When in Doubt, Check It Out!

Until my windows were stuck today, I hadn't really thought much about an e-mail that I recieved from a friend a while back. Tugging ,huffing, and puffing to get my windows open on this beautiful day, I recalled that the e-mail claimed that WD 40 was the answer to seemingly everything. I had to laugh at some of them. I saved the e-mail thinking I might check out some of the claims myself. I love the product ,and always have a can under the kitchen sink.

In fact,when I was growing up so many years ago ,my dad used WD 40 almost daily for something. Today, had he been still alive ,Daddy would have suggested WD 40 to get my windows unstuck. Just as he believed duct tape would hold it, Daddy always believed that WD 40 would loosen it. All these years later, having a can of WD 40 on hand is still a must in his children's households and shops.

After spraying my trusty WD 40 on the metal window frame, the windows went up easily. The windows were up all day, and thanks to WD 40, they lowered and closed smoothly too.

Back to the e-mail claims for WD 40. Some uses I knew to be true, or at least those are the claims that are on my can . Some of the claims sounded highly unlikely. Such as the claim that the main ingredient was fish oil. I knew it contained flammables.Some of them sounded like some urban legend or myth that you would just have to check out on Snopes dot com, so that's just exactly what I decided to do.

Snopes does verify that there is an e-mail with the same claims (read myths) that I had read in my recent e-mail. So let's look at what the claims were, and what the facts actually are.

.photo by Josh Immens flickr creative commons

The Claims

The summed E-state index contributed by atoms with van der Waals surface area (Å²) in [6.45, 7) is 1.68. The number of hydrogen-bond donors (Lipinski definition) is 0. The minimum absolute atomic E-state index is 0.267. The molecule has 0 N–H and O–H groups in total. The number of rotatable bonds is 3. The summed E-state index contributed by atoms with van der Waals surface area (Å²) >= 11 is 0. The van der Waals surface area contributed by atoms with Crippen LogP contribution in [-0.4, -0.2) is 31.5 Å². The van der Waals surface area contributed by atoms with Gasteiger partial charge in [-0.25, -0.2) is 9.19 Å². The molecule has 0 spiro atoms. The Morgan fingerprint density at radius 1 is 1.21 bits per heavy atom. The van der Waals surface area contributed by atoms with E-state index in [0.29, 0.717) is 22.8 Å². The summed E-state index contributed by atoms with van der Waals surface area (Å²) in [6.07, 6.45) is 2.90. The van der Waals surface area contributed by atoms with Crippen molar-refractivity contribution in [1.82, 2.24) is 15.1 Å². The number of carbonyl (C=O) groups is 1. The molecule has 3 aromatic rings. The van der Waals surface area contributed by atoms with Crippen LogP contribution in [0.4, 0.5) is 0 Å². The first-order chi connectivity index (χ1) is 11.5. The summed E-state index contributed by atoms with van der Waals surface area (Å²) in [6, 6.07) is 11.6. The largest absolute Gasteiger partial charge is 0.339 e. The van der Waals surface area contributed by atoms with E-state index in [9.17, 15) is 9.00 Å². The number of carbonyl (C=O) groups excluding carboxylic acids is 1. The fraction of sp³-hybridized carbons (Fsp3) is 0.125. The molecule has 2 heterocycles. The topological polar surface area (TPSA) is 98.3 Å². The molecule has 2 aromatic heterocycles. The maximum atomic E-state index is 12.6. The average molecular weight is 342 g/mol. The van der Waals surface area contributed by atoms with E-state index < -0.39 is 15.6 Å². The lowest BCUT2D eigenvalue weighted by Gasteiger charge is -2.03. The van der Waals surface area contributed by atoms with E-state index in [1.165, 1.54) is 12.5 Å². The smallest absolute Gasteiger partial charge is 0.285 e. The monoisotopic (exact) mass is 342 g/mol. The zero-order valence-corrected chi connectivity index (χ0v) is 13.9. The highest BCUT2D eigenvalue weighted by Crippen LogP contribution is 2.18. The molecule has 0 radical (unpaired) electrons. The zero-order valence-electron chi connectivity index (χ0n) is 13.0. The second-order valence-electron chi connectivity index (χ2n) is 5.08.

Note: Before you read the excerpt from my e-mail about WD 40, remember that following this excerpt you will find that some are entirely false and potentially harmful. Here's the excerpt:

" Ken East (one of the original founders) says there is nothing in WD-40 that would hurt you... IT IS MADE FROM FISH OIL"

A few lines down the e-mail states, "When you read the 'shower door' part, try it. It's the first thing that has ever cleaned that spotty shower door. If yours is plastic, it works just as well as glass. It is a miracle! Then try it on your stovetop.... It is now shinier than it has ever been before."(With the warning that contents are flammable on the can? Does that make any sense at all?)

There follows a list that makes claims such as number four on the list ,"Gives floors that "just-waxed" sheen without making it slippery. ( I tested this in a small spot. It left the floor dangerously slippery!)Here's number twenty : "Gives children's play gym slide a super shine for a super fast slide. "

There is a rumor that has circulated for many years that WD 40 works miracles for arthritis when sprayed on the affected joints. While researching WD 40 on one well respected site similiar to Info Barrel, I was alarmed to again read the claim that there is nothing in the ingredients to harm you, and that it is made of fish oil. Several commenters posted below the article that this was a myth and gave facts from the US Material Safety Data Sheet (also called the MSDS ) on the product. Sadly, as of today, the author has left the claim as is

The Facts

Now the facts are that WD 40 does not list all of the ingredients on the can, but the back of the can states that the contents are highly flammable and contains petroleum distillates. One of several warnings on the can states,"direct inhalation of the vapor or spray mist may be harmful or fatal." Additionally, there is a safety hotline number (1-888-324-7596) Certainly this lends little credit to the claims and myths that these ingredients are not harmful!